Texas' goods-producing sector gained 2,600 positions in June. Even after registering two straight months of increases, the sector still lost 15,600 jobs during 2Q2021. Amid increasing oil prices, energy-related employment rose by 2,300 jobs in the second quarter but remained around a fifth fewer than year-ago levels. Recovering global economic conditions supported the state's manufacturing industry, which added 4,900 employees. Durable-goods payrolls recorded a 4,100-job gain during the second quarter. Construction payrolls fell last quarter, shedding 22,900 jobs.

Texas' service-providing sector, which was hit hardest by the pandemic, continues to recover jobs. It is 2 percent below pre-pandemic levels after adding 128,500 jobs in the second quarter. Leisure/hospitality recouped 58,000 jobs in 2Q2021, but arts/entertainment/ recreation payrolls remained almost a fifth below pre-pandemic levels. On the other hand, the transportation/warehousing/utilities industry added 11,300 positions, surpassing pre-pandemic employment by 1.2 percent.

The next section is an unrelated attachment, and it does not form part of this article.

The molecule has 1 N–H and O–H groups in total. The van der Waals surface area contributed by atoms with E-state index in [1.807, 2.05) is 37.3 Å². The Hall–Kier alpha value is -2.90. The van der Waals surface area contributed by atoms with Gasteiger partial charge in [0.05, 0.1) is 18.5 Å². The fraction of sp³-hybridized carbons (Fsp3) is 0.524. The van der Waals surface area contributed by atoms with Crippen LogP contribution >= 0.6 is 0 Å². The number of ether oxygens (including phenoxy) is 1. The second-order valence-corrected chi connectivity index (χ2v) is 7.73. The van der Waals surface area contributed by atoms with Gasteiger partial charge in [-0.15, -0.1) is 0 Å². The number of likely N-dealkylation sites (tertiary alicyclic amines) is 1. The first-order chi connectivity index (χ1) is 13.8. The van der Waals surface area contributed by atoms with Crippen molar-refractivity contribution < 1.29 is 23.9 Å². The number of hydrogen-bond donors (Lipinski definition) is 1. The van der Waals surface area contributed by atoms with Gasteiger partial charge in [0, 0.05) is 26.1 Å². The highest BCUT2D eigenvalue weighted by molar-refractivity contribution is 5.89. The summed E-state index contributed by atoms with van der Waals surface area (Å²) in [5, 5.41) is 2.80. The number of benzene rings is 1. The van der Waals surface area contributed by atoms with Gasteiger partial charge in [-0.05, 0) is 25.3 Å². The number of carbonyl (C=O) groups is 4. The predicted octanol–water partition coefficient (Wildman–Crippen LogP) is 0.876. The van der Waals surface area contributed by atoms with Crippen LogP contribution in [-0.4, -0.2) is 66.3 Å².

Texas' unemployment rate decreased to 6.5 percent in June, still greater than the national rate of 5.9 percent. The state's labor force expanded, but that didn't increase the labor force participation rate, which remained at 62.2 percent below pre-pandemic levels. Joblessness in Houston also fell, albeit at a higher rate of 7.1 percent. The local labor force expanded from the previous month. On the other hand, unemployment inched down to 6.2 percent in Fort Worth and 6.0 and 5.9 percent in San Antonio and Dallas, respectively. The metric remained lowest in Austin, where the jobless rate slid to 4.9 percent.